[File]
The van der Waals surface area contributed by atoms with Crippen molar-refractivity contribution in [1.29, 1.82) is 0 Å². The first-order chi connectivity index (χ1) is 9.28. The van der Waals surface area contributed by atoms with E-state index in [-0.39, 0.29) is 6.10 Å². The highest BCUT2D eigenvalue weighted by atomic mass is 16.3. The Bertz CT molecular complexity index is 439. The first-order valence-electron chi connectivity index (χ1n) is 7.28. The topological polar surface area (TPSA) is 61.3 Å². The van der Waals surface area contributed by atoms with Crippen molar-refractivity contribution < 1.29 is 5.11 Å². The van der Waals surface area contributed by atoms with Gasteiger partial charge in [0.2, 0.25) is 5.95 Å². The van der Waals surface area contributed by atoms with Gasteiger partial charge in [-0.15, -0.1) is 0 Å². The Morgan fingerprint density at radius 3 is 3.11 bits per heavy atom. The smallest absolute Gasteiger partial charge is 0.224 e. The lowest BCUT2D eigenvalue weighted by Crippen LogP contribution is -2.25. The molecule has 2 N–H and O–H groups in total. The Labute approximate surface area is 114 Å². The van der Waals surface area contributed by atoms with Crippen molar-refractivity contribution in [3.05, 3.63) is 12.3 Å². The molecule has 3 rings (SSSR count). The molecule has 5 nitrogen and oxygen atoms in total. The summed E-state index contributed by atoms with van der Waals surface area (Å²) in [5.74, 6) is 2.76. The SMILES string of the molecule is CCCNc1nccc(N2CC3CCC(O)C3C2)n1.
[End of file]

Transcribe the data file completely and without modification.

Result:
The van der Waals surface area contributed by atoms with Crippen molar-refractivity contribution in [1.29, 1.82) is 0 Å². The first-order chi connectivity index (χ1) is 9.28. The van der Waals surface area contributed by atoms with E-state index in [-0.39, 0.29) is 6.10 Å². The highest BCUT2D eigenvalue weighted by atomic mass is 16.3. The Bertz CT molecular complexity index is 439. The first-order valence-electron chi connectivity index (χ1n) is 7.28. The topological polar surface area (TPSA) is 61.3 Å². The van der Waals surface area contributed by atoms with Crippen molar-refractivity contribution < 1.29 is 5.11 Å². The van der Waals surface area contributed by atoms with Gasteiger partial charge in [0.2, 0.25) is 5.95 Å². The van der Waals surface area contributed by atoms with Gasteiger partial charge in [-0.15, -0.1) is 0 Å². The Morgan fingerprint density at radius 3 is 3.11 bits per heavy atom. The smallest absolute Gasteiger partial charge is 0.224 e. The lowest BCUT2D eigenvalue weighted by Crippen LogP contribution is -2.25. The molecule has 2 N–H and O–H groups in total. The Labute approximate surface area is 114 Å². The van der Waals surface area contributed by atoms with Crippen molar-refractivity contribution in [3.05, 3.63) is 12.3 Å². The molecule has 3 rings (SSSR count). The molecule has 5 nitrogen and oxygen atoms in total. The summed E-state index contributed by atoms with van der Waals surface area (Å²) in [5.74, 6) is 2.76. The SMILES string of the molecule is CCCNc1nccc(N2CC3CCC(O)C3C2)n1.